Alaska Revisited, Part 2

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Welcome back for another look at some images that were created twelve years ago while on a vacation to Alaska.  It was such a wonderful place to be and I miss it quite often.  As part of my current move to Purlear, NC, I have found my old RAW images and have chosen to go through and do some fresh edits on them to be released periodically while I am busy prepping the new house with Toni.  The image that I am sharing today is also one from the day cruise that I took from Seward Harbor on May 16, 2008.  It was a new experience for me since I had never photographed anything seriously from a boat, and never while in the ocean.  I was still getting used to my new camera which was a Canon 40D at the time which was only a few months old.  That was the first camera where I had shot in RAW and used Photoshop to process the images.  My skills were not that great and honestly, I would never get that good with Photoshop. Since I had found the old RAW files, I decided that it was worth seeing what a trip through Lightroom would do for the images.  Here is one of them that has been newly edited and hasn’t been seen since 2011.

Orca Abstract“, Canon 40D, 70-200mm f/4L, No filters

While I was largely a landscape photographer at this point in my photographic journey, I was also dabbling with wildlife photography here and there.  While on the cruise we had been instructed to keep an eye out for Orcas as they will typically chase the boat as we went through certain areas.  That sounded interesting and I did keep my eyes peeled for them while I was shooting some of the snow covered mountains from the water.  I tell you what, I was in a very special place and was experiencing views I had never seen before.  To say I was like a kid in a candy store would be an understatement.  I just kept my camera in hand and pointed it wherever I saw interesting views.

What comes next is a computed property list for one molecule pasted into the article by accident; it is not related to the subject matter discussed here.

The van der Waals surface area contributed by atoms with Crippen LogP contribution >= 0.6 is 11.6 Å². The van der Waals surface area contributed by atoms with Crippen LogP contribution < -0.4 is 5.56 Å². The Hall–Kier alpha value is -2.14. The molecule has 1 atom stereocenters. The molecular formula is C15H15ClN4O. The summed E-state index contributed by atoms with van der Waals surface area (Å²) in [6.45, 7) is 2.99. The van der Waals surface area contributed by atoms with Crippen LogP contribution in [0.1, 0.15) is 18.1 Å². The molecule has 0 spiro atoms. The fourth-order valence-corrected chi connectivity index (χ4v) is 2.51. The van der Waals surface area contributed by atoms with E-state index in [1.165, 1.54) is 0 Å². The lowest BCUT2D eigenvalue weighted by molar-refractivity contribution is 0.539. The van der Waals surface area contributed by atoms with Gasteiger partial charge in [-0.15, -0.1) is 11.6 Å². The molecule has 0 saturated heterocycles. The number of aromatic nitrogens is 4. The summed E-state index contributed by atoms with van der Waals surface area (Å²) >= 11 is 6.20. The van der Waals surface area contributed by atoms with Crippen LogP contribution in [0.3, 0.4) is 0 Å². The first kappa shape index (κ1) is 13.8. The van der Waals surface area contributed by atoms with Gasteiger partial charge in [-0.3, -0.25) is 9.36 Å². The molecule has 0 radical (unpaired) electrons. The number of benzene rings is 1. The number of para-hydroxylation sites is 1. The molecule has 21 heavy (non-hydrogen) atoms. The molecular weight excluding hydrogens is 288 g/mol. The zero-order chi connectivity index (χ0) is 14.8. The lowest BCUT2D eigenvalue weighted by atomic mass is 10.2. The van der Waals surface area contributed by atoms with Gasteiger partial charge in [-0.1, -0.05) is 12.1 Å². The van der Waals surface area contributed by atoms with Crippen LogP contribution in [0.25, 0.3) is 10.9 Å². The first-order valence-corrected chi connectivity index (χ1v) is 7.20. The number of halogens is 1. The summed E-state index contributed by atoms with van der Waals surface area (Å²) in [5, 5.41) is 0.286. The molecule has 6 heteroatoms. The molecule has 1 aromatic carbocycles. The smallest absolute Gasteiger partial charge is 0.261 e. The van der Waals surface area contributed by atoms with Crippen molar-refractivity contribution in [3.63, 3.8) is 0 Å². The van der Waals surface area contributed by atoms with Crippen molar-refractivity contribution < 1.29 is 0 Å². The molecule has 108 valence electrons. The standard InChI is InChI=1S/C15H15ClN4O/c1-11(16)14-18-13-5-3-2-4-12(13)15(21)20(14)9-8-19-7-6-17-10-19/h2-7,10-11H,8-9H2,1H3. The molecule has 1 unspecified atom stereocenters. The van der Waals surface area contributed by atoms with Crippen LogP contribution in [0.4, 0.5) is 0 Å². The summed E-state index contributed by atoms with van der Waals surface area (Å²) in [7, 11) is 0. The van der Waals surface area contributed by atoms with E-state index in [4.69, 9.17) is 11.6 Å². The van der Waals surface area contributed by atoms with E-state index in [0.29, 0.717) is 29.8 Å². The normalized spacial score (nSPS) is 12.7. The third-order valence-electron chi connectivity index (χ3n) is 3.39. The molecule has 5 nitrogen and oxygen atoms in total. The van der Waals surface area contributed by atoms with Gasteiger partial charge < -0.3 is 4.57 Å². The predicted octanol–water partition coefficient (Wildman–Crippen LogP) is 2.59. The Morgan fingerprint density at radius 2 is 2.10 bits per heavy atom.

I felt very impressive on that deck with my brand new camera.  I had the battery grip installed on it so that I could keep both batteries loaded since it was very cold on that water and I needed all the juice I could muster while shooting.  For simplicity, I just brought along the 70-200mm f/4L lens since I wasn’t worried about foregrounds while positioned on the boat.  This was also the lens that I had Image Stabilization on which I made sure was turned on.  I had the vibrations from the boat underfoot, and the water was a little choppy in places.  Getting a sharp image was my main concern in this type of environment.  I kept the lens hood on in order to keep any spray off of the lens element and to shield it from the sun which was poking out rather often.  It was a heavy rig, but it seemed to be working quite well.

As we were making our way through the straight, I could hear some folks mentioning that they saw some Killer Whales on the other side of the boat.  I moved over there quickly and found them just off to the side and slightly in the lead.  I trained the camera in their direction and found the composition that I was after and waited for them to breach the surface.  I found the rhythm that they had so I was able to time this shot just right.  For the second edit on this, I decided to concentrate on the color of the ocean with the reflection on the right that balanced the image.  I left the spray in the air to be the main subject of the image rather than the Orcas.  Shapes and textures was what I loved about this one since you really can’t make out the Orcas all that clearly.

This one was just a grab shot essentially as I had no way of fine tuning anything about it.  My position was pretty much locked in, and I was restricted to reacting to their movements.  I stayed with them for a while but eventually they moved out too far for me to get a good image of them.  I had mountains to photograph anyway, so I was happy for my time with them, but it was time to move back to my landscapes once again.

To be continued…